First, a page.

Celsius tax refund in BTC and ETH

I have a question and I need some advice regarding the Tax treatment for the Celsius Network situation.

As you know, Celsius emerged from Chapter 11 at the beginning of 2024 and they started to return to the creditors part of the cripto locked in their platform. They are returning the funds in the form of BTC and ETH despite the different coins I have in the account of the platform.

For my crypto tax calculation, I am using for many years already the KOINLY platform connected via API to all my wallets/exchanges.

In those years, I kept the coins balance aligned with the celsius account (via API) and I never declared any losses, because I was waiting to understand the end of this long story.

Now that I start to receive some funds back, as you can imagine I have multiple question regarding tax treatment:

1)- How do I treat the deposit of BTC and ETH in my wallets if I never had BTC and ETH in my Celsius account ? Those are deposits which are not income because it is a refund of part of the coins which I transferred originally in the Celsius platform

2)- Once I have received the crypto distribution from Celsius, how do I align in KOINLY the balance of the coins I still have in Celsius which I know, I will never get back.

3)- Is there any opportunity for the delta amount to declare it as loss ?

The points for me to understand are not only the tax treatment of my refunds but also how to align the balance of each coin to zero without generating any capital gains and possibly to declare the real loss.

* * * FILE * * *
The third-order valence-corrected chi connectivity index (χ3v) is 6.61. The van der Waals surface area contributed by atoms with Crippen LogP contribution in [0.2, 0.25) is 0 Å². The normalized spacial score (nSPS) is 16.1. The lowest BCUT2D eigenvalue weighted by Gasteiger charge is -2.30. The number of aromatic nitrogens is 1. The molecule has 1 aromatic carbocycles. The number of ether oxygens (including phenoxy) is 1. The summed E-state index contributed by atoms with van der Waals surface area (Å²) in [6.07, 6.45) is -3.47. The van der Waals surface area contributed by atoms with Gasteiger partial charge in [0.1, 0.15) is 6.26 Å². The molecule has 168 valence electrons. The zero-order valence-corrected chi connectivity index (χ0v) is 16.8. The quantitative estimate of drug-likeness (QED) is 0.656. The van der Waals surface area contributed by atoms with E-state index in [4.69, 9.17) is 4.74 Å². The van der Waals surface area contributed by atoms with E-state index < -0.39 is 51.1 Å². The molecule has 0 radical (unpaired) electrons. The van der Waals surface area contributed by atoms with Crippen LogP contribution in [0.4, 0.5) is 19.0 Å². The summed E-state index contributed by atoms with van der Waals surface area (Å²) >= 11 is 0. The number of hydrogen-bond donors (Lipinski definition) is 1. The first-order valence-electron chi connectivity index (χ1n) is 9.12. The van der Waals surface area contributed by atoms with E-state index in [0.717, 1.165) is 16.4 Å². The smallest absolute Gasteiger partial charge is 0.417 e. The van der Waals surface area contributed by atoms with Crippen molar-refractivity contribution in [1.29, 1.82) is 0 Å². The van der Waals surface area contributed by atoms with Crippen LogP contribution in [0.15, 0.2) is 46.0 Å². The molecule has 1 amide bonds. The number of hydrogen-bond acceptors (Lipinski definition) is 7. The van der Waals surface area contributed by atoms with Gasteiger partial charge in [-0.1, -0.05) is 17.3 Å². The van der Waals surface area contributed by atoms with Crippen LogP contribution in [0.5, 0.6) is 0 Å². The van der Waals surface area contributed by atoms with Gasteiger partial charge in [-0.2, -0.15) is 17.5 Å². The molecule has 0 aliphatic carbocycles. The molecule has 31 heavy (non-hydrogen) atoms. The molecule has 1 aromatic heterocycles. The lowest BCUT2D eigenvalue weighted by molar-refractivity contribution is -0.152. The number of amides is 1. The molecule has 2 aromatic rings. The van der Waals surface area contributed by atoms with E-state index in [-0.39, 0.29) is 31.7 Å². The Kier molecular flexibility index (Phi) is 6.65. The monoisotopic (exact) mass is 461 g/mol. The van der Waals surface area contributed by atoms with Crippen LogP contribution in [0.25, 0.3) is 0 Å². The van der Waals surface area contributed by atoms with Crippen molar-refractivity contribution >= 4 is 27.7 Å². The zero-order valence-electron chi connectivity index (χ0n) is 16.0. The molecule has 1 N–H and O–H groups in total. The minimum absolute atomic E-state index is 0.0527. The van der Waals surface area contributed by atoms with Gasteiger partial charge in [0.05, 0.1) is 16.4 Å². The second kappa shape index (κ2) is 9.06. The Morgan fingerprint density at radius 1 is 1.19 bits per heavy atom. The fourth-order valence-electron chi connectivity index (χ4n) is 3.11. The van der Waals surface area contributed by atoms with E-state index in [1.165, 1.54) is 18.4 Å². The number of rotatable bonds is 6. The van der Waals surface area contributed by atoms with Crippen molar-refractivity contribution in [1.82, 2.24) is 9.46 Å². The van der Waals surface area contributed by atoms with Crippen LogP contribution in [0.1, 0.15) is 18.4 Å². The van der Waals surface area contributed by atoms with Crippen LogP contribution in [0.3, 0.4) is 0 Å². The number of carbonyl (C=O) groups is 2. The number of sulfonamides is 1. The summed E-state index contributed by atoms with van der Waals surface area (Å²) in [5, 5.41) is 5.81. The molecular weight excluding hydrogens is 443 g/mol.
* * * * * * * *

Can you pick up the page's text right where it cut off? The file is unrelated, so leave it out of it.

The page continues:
Let me know if you can provide me with any advice and/or any documentation which can address those questions.


As I understand it from reading and watching videos (see latest here: https://youtu.be/gvCdFKnaWAs?si=YOwTokEBsRdcTs_Q), those coins need to be treated as sold for the amount that the BTC and ETH are worth at time of deposit of the claim. So it could result in a loss, depending on the original cost basis of those coins compared to the value of the BTC and ETH you received. Or it could result in a gain.

Mine is a little more clear cut because I had ETH and BTC in Celsius and they paid me less than I had. I also had other coins that I can declare as a loss because they only gave me back partial ETH and BTC, so those other coins are definitely lost.

In your case, it all comes down to original cost basis and whether you have a loss or gain because you need to treat it as changing one type of coin for another. You can’t get hung up on what your Celsius value shows because that is reporting unrealized gains, which do not equate to a loss/gain until you actually sell or trade.

It sucks! It is super confusing. It makes you not want to be in crypto at all. At least stocks are reported and tracked by your brokerage. Having to pay for a service like Koinly that doesn’t even track everything and is more hands on is just not worth the aggravation. On top of the Celsius mess, they transferred the claim to PayPal, that as I am finding out, Koinly does not interface with, so now I have to input data manually. At the end of the day I’d rather take a hit than be wrong on my taxes. We’ll see what happens. Since the claim was deposited in 2024, we have a whole year to figure it out.

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This is totally down to you. You must decide what is compliant for your tax authority, and represent it in Koinly.

For example, you could create manual withdrawals of all the assets you had in Celsius, and tag them as Lost. This doesn’t realize the loss directly, instead simply sidelines the transactions for you to try and claim via an accountant or tax office.

Then just treat the new reimbursed tokens as they are on the day they get deposited to you. (i.e they will be worth the market value on the day received).